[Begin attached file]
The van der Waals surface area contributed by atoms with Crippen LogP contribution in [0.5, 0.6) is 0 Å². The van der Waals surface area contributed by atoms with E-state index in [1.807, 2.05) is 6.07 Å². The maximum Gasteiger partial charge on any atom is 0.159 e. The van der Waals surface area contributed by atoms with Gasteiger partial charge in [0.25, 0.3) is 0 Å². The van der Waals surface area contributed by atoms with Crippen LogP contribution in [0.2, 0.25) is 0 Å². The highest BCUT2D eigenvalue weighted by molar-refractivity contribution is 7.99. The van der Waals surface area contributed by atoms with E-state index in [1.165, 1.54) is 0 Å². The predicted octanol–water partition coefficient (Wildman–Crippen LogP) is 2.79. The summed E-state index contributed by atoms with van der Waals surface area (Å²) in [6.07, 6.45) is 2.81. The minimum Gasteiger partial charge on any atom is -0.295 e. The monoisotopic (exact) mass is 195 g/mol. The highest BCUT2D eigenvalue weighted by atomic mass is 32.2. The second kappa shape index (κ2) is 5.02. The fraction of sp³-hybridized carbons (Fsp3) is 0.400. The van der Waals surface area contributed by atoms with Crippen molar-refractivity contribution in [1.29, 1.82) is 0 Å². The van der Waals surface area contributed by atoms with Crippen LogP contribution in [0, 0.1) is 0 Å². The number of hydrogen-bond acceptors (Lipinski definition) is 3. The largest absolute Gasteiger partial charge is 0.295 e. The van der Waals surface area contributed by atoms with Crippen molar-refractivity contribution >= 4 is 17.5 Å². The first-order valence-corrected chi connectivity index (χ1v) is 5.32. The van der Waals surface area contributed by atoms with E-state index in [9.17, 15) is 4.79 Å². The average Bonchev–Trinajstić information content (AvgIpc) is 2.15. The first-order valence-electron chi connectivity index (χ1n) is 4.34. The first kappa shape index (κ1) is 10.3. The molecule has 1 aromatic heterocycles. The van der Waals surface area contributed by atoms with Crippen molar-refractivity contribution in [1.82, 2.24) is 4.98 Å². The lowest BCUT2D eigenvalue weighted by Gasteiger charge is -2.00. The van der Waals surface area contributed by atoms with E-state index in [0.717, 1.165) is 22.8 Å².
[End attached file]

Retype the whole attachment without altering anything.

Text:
The van der Waals surface area contributed by atoms with Crippen LogP contribution in [0.5, 0.6) is 0 Å². The van der Waals surface area contributed by atoms with E-state index in [1.807, 2.05) is 6.07 Å². The maximum Gasteiger partial charge on any atom is 0.159 e. The van der Waals surface area contributed by atoms with Gasteiger partial charge in [0.25, 0.3) is 0 Å². The van der Waals surface area contributed by atoms with Crippen LogP contribution in [0.2, 0.25) is 0 Å². The highest BCUT2D eigenvalue weighted by molar-refractivity contribution is 7.99. The van der Waals surface area contributed by atoms with E-state index in [1.165, 1.54) is 0 Å². The predicted octanol–water partition coefficient (Wildman–Crippen LogP) is 2.79. The summed E-state index contributed by atoms with van der Waals surface area (Å²) in [6.07, 6.45) is 2.81. The minimum Gasteiger partial charge on any atom is -0.295 e. The monoisotopic (exact) mass is 195 g/mol. The highest BCUT2D eigenvalue weighted by atomic mass is 32.2. The second kappa shape index (κ2) is 5.02. The fraction of sp³-hybridized carbons (Fsp3) is 0.400. The van der Waals surface area contributed by atoms with Crippen molar-refractivity contribution in [1.29, 1.82) is 0 Å². The van der Waals surface area contributed by atoms with Crippen LogP contribution in [0, 0.1) is 0 Å². The number of hydrogen-bond acceptors (Lipinski definition) is 3. The largest absolute Gasteiger partial charge is 0.295 e. The van der Waals surface area contributed by atoms with Crippen molar-refractivity contribution >= 4 is 17.5 Å². The first-order valence-corrected chi connectivity index (χ1v) is 5.32. The van der Waals surface area contributed by atoms with E-state index in [9.17, 15) is 4.79 Å². The average Bonchev–Trinajstić information content (AvgIpc) is 2.15. The first-order valence-electron chi connectivity index (χ1n) is 4.34. The first kappa shape index (κ1) is 10.3. The molecule has 1 aromatic heterocycles. The van der Waals surface area contributed by atoms with Crippen molar-refractivity contribution in [1.82, 2.24) is 4.98 Å². The lowest BCUT2D eigenvalue weighted by Gasteiger charge is -2.00. The van der Waals surface area contributed by atoms with E-state index in [0.717, 1.165) is 22.8 Å².